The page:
I know the title is pretty rough, but my frustration with PC Gamers (notice the capital “g”) is extremely hard to contain.
Almost all of the drama waves the last few weeks have been centered around this weird obsession with Steam and the Epic Games Store. Epic has been making strong moves with developers, offering a higher end cut of profits made using their store and even garnering some high-end exclusives that are really helping them get a foothold in a market long monopolized by one platform: Steam.
Epic has also made the right moves with content creators, enabling streamers, YouTubers, and others the ability to make some money off of any Epic Game Store game sold using their creator code. Some creators make pretty decent income from the Epic Game Store, especially thanks to Fortnite and the cut given to creators for the use of V-Bucks in-game.
Steam’s fallen short here, and it shows. A dated UI cluttered with a massive amount of stuff – trading cards, badges, levels, item inventories, a user-powered trading market, community hubs, user reviews, forums, leveling, and a ton of other bloated (and ultimately unnecessary) concepts move what could be a simple, effective storefront into the realm of confusing feature creep that makes it very difficult to get involved with on even the most minimum of levels. Note that I’m not being critical for the sake of it — these are concerns and issues I’ve heard many people bring up when they talk about Steam, even before EGS was a factor.
Epic’s offering has made a simplistic, if not overly-so, store that’s game-first, which in my opinion is something Steam has not been in ages. Steam focuses on the “community,” enabling users to control a game’s visibility or appeal by allowing them to control reviews as well as complain directly at developers in the forums built around each game’s Community Hub. Epic, while lacking in some departments, has avoided user reviews and enabling users to manipulate the game availability in any way. Will that change? Likely, but at the moment it’s blissfully peaceful there. No noise of irate users who don’t like the decisions a publisher made, or folks bombarding reviews because they’re unhappy with a change or update.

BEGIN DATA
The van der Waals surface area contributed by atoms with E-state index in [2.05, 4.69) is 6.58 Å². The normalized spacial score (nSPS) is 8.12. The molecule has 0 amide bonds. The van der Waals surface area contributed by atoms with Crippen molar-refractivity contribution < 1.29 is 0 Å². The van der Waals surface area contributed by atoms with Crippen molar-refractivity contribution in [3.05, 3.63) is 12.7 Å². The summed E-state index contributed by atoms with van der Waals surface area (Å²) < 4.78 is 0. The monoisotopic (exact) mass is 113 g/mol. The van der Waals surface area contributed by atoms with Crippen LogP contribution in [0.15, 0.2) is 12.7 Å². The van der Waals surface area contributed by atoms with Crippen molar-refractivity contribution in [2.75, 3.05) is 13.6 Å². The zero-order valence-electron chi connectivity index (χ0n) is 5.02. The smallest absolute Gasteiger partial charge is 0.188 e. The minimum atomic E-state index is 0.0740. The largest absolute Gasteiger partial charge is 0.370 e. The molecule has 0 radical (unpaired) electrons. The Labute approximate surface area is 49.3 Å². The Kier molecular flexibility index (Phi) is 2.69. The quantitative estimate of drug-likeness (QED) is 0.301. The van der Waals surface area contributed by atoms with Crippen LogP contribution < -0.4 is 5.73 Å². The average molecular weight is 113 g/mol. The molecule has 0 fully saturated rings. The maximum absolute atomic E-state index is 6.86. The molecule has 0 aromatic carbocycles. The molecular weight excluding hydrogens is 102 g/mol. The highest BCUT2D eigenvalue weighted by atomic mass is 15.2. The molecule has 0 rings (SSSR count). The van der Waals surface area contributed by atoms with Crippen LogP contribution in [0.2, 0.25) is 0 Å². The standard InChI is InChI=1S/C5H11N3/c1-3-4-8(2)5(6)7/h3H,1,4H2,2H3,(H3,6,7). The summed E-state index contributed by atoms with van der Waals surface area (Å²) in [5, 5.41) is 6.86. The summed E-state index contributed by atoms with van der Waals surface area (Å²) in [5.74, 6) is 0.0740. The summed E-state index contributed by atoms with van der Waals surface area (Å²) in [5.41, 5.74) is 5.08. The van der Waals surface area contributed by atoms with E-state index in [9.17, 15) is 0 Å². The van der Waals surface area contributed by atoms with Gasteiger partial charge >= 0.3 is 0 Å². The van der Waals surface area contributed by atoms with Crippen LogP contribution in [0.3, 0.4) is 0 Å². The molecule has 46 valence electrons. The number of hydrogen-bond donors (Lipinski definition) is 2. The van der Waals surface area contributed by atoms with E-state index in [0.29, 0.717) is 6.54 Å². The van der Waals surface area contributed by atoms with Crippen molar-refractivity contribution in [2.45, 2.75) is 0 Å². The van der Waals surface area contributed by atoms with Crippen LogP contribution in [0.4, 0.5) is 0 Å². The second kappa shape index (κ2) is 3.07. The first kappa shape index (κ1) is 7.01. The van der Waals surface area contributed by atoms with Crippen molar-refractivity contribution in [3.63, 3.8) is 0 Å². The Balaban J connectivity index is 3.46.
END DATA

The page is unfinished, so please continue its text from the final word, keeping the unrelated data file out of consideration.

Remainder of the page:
Not that there’s nothing wrong with the Epic Games Store. In fact, there’s a lot of valid criticism; lack of available games (which is changing quickly), a confusing and difficult to navigate storefront, and a weird and fairly slow downloading system are definite sources of concern for an already weary purchasing base. There’s a few others that aren’t coming to mind, but they still ring true, and they’re all correctable.